Detection of a Surrogate Biological Threat Agent (Bacillus globigii) with a Portable Surface Plasmon Resonance Biosensor

dc.contributor.authorAdducci, Benjamin Augustusen
dc.contributor.committeechairSchmale, David G. IIIen
dc.contributor.committeememberVinatzer, Boris A.en
dc.contributor.committeememberBarney, Jacoben
dc.contributor.departmentPlant Pathology, Physiology, and Weed Scienceen
dc.date.accessioned2016-11-30T07:00:13Zen
dc.date.available2016-11-30T07:00:13Zen
dc.date.issued2015-06-08en
dc.description.abstractNew methods and technology are needed to detect biological agents that threaten the health of humans and domestic animals. The bacterium Bacillus anthracis, causal agent of anthrax, has been used as a biological warfare agent. Here, we extend the work of Chinowksy et al. (2007) to the detection of a surrogate of B. anthracis, B. globigii (also known as B. atrophaeus, B. subtilis var. niger, B. subtilis var. subtilis) in a mixed sample containing two different species of Bacillus using a portable surface plasmon resonance (SPR) biosensor (SPIRIT 4.0, Seattle Sensor Systems). Two methods (direct capture and antibody injection) were used to determine the limit of detection for spores of B. globigii and to detect spores of B. globigii in a mixed sample containing at least one other Bacillus spp. Spores of B. globigii were detected on freshly coated sensors (not previously exposed to spores) with direct capture at a minimum concentration of 10^7 spores/mL, and with antibody injection at a concentration of 10^5 spores/mL. Spores of B. globigii were also detected when mixed with B. pumilus spores in the same sample at equal concentrations (107 spores/mL) using antibody injection. An SPR method using synthetic miRNA was adapted to the portable SPR unit (SPIRIT), and preliminary experiments suggested that the target sequence could be detected. SPR methods using nucleic acids have an exciting future in the detection of biological agents, such as B. anthracis. With the availability of portable instrumentation to accurately detect biological warfare agents such as B. anthracis, emergency responders can implement emergency protocols in a timely fashion, limiting the amount of people and domestic animals exposed.en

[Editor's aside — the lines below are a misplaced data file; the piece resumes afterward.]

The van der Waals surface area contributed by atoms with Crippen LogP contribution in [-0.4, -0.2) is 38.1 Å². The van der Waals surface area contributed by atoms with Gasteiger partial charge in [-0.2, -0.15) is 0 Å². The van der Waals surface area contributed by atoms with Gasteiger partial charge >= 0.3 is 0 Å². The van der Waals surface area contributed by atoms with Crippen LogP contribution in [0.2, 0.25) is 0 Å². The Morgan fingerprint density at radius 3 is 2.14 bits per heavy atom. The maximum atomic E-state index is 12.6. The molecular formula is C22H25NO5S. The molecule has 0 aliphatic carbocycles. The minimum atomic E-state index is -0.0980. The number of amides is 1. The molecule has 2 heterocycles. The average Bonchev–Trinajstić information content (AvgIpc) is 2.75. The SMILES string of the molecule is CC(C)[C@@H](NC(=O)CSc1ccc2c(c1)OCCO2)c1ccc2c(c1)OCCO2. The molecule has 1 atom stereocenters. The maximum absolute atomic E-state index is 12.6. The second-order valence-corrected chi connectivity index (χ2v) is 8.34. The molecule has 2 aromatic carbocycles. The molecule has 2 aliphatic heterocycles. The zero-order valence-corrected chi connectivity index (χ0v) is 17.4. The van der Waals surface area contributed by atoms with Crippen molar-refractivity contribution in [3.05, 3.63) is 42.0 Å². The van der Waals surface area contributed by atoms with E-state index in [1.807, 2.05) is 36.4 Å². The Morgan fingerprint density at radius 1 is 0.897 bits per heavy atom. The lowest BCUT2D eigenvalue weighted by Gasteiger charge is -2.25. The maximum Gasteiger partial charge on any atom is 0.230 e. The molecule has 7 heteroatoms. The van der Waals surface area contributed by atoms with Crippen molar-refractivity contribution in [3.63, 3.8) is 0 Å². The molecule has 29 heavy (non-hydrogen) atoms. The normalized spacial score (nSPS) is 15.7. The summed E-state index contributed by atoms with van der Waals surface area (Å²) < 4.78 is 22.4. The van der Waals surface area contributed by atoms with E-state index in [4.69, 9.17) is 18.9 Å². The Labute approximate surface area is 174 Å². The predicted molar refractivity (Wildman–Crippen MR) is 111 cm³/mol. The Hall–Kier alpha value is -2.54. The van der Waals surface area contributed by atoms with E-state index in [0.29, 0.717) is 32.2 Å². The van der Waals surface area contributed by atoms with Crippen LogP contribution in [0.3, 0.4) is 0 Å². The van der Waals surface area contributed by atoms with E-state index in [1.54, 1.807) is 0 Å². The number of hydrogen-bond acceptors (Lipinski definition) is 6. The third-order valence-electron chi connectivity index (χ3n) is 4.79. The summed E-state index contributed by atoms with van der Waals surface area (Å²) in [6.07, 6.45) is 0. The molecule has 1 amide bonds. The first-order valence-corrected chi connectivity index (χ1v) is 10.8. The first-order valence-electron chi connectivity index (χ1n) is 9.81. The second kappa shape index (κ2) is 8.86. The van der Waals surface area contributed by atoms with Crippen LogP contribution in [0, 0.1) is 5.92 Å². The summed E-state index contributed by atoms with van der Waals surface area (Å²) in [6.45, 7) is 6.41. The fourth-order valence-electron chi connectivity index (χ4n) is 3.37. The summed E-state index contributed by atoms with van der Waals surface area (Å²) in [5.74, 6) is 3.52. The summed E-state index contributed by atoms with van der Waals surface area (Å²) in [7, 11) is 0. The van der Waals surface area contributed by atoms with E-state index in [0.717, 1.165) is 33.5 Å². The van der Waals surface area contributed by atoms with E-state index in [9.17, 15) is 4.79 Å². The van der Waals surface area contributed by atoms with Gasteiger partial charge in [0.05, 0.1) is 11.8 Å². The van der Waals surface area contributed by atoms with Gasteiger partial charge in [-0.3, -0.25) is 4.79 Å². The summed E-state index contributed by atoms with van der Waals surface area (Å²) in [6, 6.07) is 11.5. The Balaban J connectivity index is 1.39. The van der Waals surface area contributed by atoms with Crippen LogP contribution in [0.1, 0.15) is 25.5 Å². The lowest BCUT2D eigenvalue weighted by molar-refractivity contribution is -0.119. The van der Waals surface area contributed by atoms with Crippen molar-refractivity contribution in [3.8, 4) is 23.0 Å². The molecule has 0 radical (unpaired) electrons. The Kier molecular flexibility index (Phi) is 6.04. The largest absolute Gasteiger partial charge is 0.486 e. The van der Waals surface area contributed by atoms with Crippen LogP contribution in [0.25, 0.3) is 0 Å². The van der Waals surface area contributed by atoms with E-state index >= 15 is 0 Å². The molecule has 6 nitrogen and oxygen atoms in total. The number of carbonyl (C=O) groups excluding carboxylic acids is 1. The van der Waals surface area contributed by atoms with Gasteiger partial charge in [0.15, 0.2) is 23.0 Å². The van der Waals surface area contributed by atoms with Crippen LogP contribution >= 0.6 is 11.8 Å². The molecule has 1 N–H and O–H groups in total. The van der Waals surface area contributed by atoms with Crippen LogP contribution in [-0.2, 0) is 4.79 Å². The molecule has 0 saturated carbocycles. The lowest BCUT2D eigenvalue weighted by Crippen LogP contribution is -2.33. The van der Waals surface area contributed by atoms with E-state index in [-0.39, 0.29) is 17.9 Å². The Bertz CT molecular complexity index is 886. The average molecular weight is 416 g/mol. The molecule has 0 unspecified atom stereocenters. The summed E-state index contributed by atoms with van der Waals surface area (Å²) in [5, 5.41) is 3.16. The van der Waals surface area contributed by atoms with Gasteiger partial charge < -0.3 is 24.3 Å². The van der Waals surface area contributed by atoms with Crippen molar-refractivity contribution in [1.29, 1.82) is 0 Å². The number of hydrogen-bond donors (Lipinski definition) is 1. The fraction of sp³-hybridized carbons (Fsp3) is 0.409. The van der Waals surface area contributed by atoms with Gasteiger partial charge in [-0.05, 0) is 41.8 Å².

dc.description.degreeMaster of Scienceen
dc.format.mediumETDen
dc.identifier.othervt_gsexam:5235en
dc.identifier.urihttp://hdl.handle.net/10919/73535en
dc.publisherVirginia Techen
dc.rightsIn Copyrighten
dc.rights.urihttp://rightsstatements.org/vocab/InC/1.0/en
dc.subjectanthraxen
dc.subjectBacillus anthracisen
dc.subjectbacteriaen
dc.subjectbiosecurityen
dc.subjectbiosensoren
dc.subjectdetectionen
dc.subjectpathogenen
dc.subjectSPRen
dc.subjectpathogenen
dc.subjectsporeen
dc.subjectSPRen
dc.titleDetection of a Surrogate Biological Threat Agent (Bacillus globigii) with a Portable Surface Plasmon Resonance Biosensoren
dc.typeThesisen
thesis.degree.disciplinePlant Pathology, Physiology, and Weed Scienceen
thesis.degree.grantorVirginia Polytechnic Institute and State Universityen
thesis.degree.levelmastersen
thesis.degree.nameMaster of Scienceen
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